Nov 27, 2016 | By Andre

As you may already know, the ability to manufacture complex physical goods using affordable digital fabrication tools has spawned an entirely new category of maker not possible a few years ago. 3D printing is of course in the forefront in terms of media coverage and ultimately global investment when considering these tools but others are slowly making inroads. Unfortunately, just like 3D printing was only a few years ago, most of these precision tools (such as CNC mills and laser cutters) are expensive and out of reach for most.

Thankfully, a new instructables has been released that demonstrates how you can convert a standard open-source consumer grade 3D printer into a working laser cutter for $40. That is correct, $40.

Of course, for this all to work you will already need a 3D printer that you are willing to remove the hot-end from (which would, temporarily at least, eliminate your ability to 3D print). You’ll also need to spend some time sourcing all the necessary parts from a confusing mix of international online retail outlets. Just joking, a 500mW 505NM laser (found here) is the only additional piece of hardware you’ll need to get started.

As the below video suggests, it really is merely a matter of swapping out the 3D printer extruder and fastening the laser onto the machine. In this case, instructable user Jakes Workshop simply removed the extruder fan, cut some zip ties that were fastening it in place and eventually plopped the laser in place using a few small screws.

Most of the work from that point had to do with wiring the laser electronics into the 3D printer’s motherboard, the download of your preferred laser driver software (in this case, Inkscape and its laser tool plug-in), define the x/y limits, focus the laser on the z-axis the best you can then generate and run your desired g-code for cutting.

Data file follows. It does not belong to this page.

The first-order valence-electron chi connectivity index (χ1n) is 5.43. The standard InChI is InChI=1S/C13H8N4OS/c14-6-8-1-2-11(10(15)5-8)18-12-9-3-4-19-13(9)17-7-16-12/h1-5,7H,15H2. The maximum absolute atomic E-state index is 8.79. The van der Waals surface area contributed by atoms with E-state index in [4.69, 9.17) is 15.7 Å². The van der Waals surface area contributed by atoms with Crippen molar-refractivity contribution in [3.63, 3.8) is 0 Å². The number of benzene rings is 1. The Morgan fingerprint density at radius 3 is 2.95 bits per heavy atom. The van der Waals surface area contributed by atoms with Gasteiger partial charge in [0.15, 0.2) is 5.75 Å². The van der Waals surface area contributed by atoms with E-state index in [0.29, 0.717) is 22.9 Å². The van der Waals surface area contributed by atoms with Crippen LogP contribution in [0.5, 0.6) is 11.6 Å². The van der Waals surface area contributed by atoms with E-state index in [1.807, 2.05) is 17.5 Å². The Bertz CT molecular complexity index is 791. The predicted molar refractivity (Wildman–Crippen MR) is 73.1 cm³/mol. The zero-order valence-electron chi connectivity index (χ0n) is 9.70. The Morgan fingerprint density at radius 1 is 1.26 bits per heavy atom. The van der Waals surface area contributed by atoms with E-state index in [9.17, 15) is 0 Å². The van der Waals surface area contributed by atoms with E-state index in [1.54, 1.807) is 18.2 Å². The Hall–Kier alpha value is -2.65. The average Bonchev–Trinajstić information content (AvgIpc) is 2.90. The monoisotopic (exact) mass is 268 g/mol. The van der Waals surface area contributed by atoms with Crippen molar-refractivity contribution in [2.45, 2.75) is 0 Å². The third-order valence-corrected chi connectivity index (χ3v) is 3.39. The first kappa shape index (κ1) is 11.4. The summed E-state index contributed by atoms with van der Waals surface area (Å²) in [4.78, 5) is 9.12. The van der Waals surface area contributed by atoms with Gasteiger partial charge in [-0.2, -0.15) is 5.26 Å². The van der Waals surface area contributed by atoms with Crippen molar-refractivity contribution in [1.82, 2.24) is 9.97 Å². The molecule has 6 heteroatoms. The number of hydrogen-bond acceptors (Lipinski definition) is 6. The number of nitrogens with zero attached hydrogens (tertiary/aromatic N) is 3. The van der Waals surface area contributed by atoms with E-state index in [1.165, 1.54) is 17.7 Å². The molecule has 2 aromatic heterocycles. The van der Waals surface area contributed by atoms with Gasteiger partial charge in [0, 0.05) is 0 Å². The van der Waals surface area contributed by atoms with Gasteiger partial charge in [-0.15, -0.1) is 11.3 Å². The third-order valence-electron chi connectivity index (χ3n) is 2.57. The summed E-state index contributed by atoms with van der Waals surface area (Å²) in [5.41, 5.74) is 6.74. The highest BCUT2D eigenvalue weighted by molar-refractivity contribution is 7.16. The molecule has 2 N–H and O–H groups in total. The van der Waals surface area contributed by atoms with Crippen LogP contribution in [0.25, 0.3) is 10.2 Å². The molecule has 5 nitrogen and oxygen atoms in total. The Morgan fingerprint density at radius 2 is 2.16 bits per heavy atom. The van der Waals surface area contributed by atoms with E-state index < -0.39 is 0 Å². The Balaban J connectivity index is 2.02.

The more I think about it, this conversion is painstakingly obvious in many ways. A 3D printer has all the necessary axis control mechanisms already in place after all. And since Inkspace’s laser cutter laser tool plug-in eliminates the need for custom programming, it really is just a matter of getting a laser, swapping it into your 3D printer an hoping for the best.

I should note, the 500mW laser being used isn’t going to cut through heavy duty plastics and cutting through metal is out of the question completely; but it is good enough for simple engraving and easy to cut materials like paper. A quick warning, the demonstration video shows a logo being marked on a notepad. As someone that has worked with laser cutters on a professional basis, I stress that it is really important to know the material properties of what you are cutting into. There’s no point passing out from toxic fumes just so you can etch a logo onto a notebook.

All said, if you are in the search of an incredibly low-cost laser cutter option and have a 3D printer that you are comfortable tinkering with, this might be the Instructable for you. Lastly, if you do need a little bit more power and some more money to invest, Endurance has a 2.1 Watt laser module available for $195.

In the end, if you are a maker that has put your time in with 3D printing and want to get a crash course on laser cutting, this Instructable might be right for you. However, please do be careful with whatever you may choose to do. Lasers after all.

 

 

Posted in 3D Printer

 

 

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Obvious wrote at 1/5/2017 6:24:28 PM:

Is that all you guys got out of this was to tell him the difference between MW and mW? Not much of a help when leaving comments. Anyway, Great article.

Anja wrote at 11/28/2016 4:53:15 AM:

@All: Thanks, fixed.

Laser wrote at 11/27/2016 11:39:58 PM:

Should be 500 mW, not 500 MW.

Harald wrote at 11/27/2016 9:50:47 PM:

Great project. Please note the difference between your title's MW, which means megawatt, and the real mW, meaning milliwatt. You might be able to reach 500 MW with a pulsed laser, but with a continuous laser diodes you are a factor one billion lower.

PacManFan wrote at 11/27/2016 9:00:00 PM:

milliwatt, not MegaWatt (mW not MW)

Dutch wrote at 11/27/2016 7:55:53 PM:

Thats mW, not MW.

HFlemng wrote at 11/27/2016 7:10:14 PM:

Ohhh, 500 milliwatt (500mW), which I have, but your headline read 500MW (500 Megawatts), which I wld love, lol

Mike wrote at 11/27/2016 6:56:48 PM:

The laser does not ship to the united states.. bummer.

TabTwo wrote at 11/27/2016 6:11:03 PM:

500 MegaWatts? Holy *peep*



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